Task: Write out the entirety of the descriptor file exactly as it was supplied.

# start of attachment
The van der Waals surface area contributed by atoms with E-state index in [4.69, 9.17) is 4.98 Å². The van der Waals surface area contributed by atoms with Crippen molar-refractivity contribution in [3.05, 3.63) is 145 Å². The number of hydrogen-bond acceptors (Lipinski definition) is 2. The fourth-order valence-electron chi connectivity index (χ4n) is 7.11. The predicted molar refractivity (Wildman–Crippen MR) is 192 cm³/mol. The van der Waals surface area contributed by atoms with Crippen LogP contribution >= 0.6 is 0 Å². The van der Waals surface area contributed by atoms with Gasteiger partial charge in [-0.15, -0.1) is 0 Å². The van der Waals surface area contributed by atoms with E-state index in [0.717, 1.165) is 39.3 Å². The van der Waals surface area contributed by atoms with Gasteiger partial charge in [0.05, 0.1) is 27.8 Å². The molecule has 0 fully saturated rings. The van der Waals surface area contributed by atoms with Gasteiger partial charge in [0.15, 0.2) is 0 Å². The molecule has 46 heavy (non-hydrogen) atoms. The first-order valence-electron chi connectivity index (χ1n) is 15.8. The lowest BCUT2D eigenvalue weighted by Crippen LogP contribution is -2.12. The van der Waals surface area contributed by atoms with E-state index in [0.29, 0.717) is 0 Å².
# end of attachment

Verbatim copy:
The van der Waals surface area contributed by atoms with E-state index in [4.69, 9.17) is 4.98 Å². The van der Waals surface area contributed by atoms with Crippen molar-refractivity contribution in [3.05, 3.63) is 145 Å². The number of hydrogen-bond acceptors (Lipinski definition) is 2. The fourth-order valence-electron chi connectivity index (χ4n) is 7.11. The predicted molar refractivity (Wildman–Crippen MR) is 192 cm³/mol. The van der Waals surface area contributed by atoms with Crippen LogP contribution >= 0.6 is 0 Å². The van der Waals surface area contributed by atoms with Gasteiger partial charge in [-0.15, -0.1) is 0 Å². The van der Waals surface area contributed by atoms with E-state index in [0.717, 1.165) is 39.3 Å². The van der Waals surface area contributed by atoms with Gasteiger partial charge in [0.05, 0.1) is 27.8 Å². The molecule has 0 fully saturated rings. The van der Waals surface area contributed by atoms with Gasteiger partial charge in [0.15, 0.2) is 0 Å². The molecule has 46 heavy (non-hydrogen) atoms. The first-order valence-electron chi connectivity index (χ1n) is 15.8. The lowest BCUT2D eigenvalue weighted by Crippen LogP contribution is -2.12. The van der Waals surface area contributed by atoms with E-state index in [0.29, 0.717) is 0 Å².